Equalising Ears: Eustachian Tube Balloon Dilation

It can be devastating to your diving career if you are unable to equalise or have a lot of trouble doing so. The underlying cause may be a narrow Eustachian tube, which connects the middle ear to the pharynx. Fortunately, this can be treated. Peter Symes reports.

Diagram showing how the balloon is inserted and expanded inside the Eustachian tube. Photo: @ Spiggle & Theis Medizintechnik / CC BY 4.0 DEED

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We are all created uniquely, and some of us have Eustachian tubes so narrow that even the simplest equalisation becomes difficult or even impossible. Of course, being able to equalise is essential if you want to dive, but even non-divers can also be troubled by the inability to equalise. 

Travelling by plane, for example, may be out of the question, but even something as simple as travelling by underground or subway, where there is a change in pressure as you enter and exit the tunnel, can cause so much discomfort that some people avoid using public transport altogether. Fortunately, there is a solution, or rather a treatment.

The treatment

It was a wintry morning on the outskirts of Copenhagen when I made my way to Charlottenlund Private Hospital, which specialises in ear, nose, and throat treatments, where I was about to witness a balloon dilation of the Eustachian tube. 

This is a procedure that creates a better passage by widening the Eustachian tube so that equalisation can take place, and it is performed by inserting a thin probe into the tube where it opens at the back of the throat. The thin probe is hollow and contains a small balloon that is inserted into the Eustachian tube. Once inserted, the balloon comes out of the probe and expands as saline solution is pumped into it under high pressure, widening the Eustachian tube in the process.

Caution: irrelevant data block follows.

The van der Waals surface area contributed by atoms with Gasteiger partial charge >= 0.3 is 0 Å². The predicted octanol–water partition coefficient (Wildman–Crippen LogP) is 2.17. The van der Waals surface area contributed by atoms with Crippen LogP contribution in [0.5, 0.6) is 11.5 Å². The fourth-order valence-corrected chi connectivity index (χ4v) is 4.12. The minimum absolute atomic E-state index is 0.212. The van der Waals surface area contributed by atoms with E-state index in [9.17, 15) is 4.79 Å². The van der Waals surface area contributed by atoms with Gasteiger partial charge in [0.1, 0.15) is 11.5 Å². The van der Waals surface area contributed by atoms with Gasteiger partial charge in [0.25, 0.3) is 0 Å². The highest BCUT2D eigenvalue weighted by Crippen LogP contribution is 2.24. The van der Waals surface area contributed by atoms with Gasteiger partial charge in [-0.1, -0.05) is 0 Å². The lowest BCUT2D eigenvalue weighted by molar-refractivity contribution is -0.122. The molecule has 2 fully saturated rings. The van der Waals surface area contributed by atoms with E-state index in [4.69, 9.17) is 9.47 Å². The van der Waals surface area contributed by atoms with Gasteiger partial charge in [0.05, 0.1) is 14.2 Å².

My own experience at hospitals has, thankfully, been largely limited to various emergency room visits, scans, and outpatient examinations at the main public hospitals, so I did not really know where to go or what to expect. But Google Maps on my mobile phone quickly put me on the right track, and I took the lift to the third floor of the modern office complex, conveniently located close to Charlottenlund train station.

I entered the bright and friendly premises and saw that the waiting room was filled with a mix of patients of different ages, who I assumed were there for an examination, treatment, or follow-up consultation. 

I was ushered into the staff lunchroom to wait for the operation I was about to witness. The atmosphere was pleasant, and the staff were friendly and joking with each other, which I took as a good sign.

Today’s patient, Felicia, who was not a diver herself, but who was one of those who experienced discomfort when travelling on public transport, had given me permission to observe her operation. She was now being readied for the operation, while being briefed by the physician and head of the clinic, Dr Jacob Fisker, who is also a dive doctor. 

Among other things, he explained that the procedure itself only took about two minutes for each ear, but that it had to be done under general anaesthetic because it would be too uncomfortable and painful for the patient to lie still. It reminded me of the time I had my tonsils removed as a child.

The procedure

The operating theatre was full of technology and equipment. First, an intravenous catheter was inserted into the patient’s hand to administer drugs that make up the initial anaesthetic. Once the patient was unconscious, an endotracheal tube was inserted into the airway to allow the anaesthetist to ventilate the patient, as she would not be able to breathe on her own under general anaesthetic. In this case, a special tube was used that did not block access to the area of the pharynx that needed to be reached. All this took just a few minutes.

The atmosphere was calm and professional as Dr Fisker guided the thin probe through the nasal cavity and found the entrance to the Eustachian tube at the back of the throat. The probe was equipped with a video camera, so I could easily follow the procedure on a large monitor behind the surgical team. Still, I could not quite figure out how he so adeptly manoeuvred the probe behind the right fold in the mucosa and into the tube—but then again, he was the expert, and what did I know?